Hidalgo v. Surety Savings and Loan Association

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487 S.W.2d 702 (1972)

Carolina E. HIDALGO, a feme sole, Petitioner, v. SURETY SAVINGS AND LOAN ASSOCIATION, a corporation, Respondent.

No. B-3479.

Supreme Court of Texas.

October 11, 1972.

*703 Armendariz & Armendariz, Albert Armendariz, Jr., El Paso, for petitioner.

Arturo R. Aguirre, El Paso, for respondent.

PER CURIAM.

This is the second appeal in a suit to recover the amount due on a promissory note and to foreclose a lien on real property. (Prior opinion at Tex., 462 S.W.2d 540.) Carolina Hidalgo executed a secured promissory note payable to Western States Improvement Company which negotiated the note and lien to Surety Savings and Loan Association. Hidalgo is in default, but she has raised the defense of failure of consideration.

Surety Savings has been granted summary judgment on the ground that its status as a holder in due course was established as a matter of law, Tex.Bus. & Commerce Code § 3.302; hence Hidalgo's defense of failure of consideration became an immaterial issue, Tex. Bus. & Commerce Code § 3.305. The court of civil appeals has affirmed. Tex.Civ.App., 481 S.W.2d 208. The evidence relied on to prove that status was the affidavit of Richard T. Dempsey, a vice president of Surety Savings. That affidavit, in relevant part, is as follows:

"On or about said June 27, 1967, Surety Savings and Loan Association, for a valuable consideration, purchased from Western States Improvement Company a promissory note, ... [here describes the note, the lien instrument, and a completion certificate]. On said June 27, 1967, Surety Savings and Loan Association became the legal and equitable holder and owner of the hereinabove mentioned promissory note and hereinbefore described deed of trust and completion certificate, having paid a valuable consideration therefor, having purchased the same in good faith and without any notice of default, dishonor, defense or claim against said note."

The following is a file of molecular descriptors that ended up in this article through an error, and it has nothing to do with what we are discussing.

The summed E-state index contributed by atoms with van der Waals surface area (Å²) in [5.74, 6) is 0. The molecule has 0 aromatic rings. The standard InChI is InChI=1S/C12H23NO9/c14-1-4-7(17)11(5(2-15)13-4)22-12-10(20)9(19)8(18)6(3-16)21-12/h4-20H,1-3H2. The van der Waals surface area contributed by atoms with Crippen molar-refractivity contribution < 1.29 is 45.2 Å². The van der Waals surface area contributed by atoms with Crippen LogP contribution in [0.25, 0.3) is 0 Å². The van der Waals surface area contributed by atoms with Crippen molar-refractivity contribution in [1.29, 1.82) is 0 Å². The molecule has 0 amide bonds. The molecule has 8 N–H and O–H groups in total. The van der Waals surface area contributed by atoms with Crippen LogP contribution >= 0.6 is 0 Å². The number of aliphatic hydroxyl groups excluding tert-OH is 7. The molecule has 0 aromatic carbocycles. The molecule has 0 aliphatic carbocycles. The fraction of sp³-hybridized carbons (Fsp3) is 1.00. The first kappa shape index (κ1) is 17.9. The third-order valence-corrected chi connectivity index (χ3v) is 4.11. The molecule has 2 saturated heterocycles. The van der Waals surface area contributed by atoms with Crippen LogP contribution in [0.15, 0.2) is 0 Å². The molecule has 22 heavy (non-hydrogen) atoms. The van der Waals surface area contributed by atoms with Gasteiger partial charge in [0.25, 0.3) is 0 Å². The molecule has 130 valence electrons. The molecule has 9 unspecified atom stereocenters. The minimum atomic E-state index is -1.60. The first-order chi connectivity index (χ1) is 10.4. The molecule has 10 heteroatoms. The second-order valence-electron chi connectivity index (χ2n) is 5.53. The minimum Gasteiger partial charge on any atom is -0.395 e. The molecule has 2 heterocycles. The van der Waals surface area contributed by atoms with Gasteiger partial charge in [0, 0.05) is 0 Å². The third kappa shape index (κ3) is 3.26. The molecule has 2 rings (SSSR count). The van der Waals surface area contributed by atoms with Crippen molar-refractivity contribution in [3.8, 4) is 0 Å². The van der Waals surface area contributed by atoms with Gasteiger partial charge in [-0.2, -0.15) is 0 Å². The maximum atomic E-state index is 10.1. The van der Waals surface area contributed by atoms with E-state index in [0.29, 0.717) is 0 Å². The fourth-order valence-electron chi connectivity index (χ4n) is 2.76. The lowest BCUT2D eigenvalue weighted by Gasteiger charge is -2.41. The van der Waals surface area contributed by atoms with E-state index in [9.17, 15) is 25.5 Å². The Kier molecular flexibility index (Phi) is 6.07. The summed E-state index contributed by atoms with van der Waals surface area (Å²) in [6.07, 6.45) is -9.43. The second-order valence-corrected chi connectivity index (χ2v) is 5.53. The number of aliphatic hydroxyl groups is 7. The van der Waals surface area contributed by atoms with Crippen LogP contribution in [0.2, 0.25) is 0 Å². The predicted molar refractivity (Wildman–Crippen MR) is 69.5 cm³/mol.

Those statements are conclusions. We have held that conclusions are not competent evidence to support summary judgment. Associates Discount Corp. v. Rattan Chevrolet, Inc., 462 S.W.2d 546 (Tex.1970); Crain v. Davis, 417 S.W.2d 53 (Tex.1967); Box v. Bates, 162 Tex. 184, 346 S.W.2d 317 (1961). Surety Savings has made no effort to be specific about the transaction between it and Western States and the "valuable consideration" paid, though it would have been a simple matter and the natural course to be specific. Because the holding of the court of civil appeals is in conflict with our previous opinions cited above, without granting writ of error, we reverse the judgments of both courts below and remand the cause to the trial court. Rule 483, Texas Rules of Civil Procedure.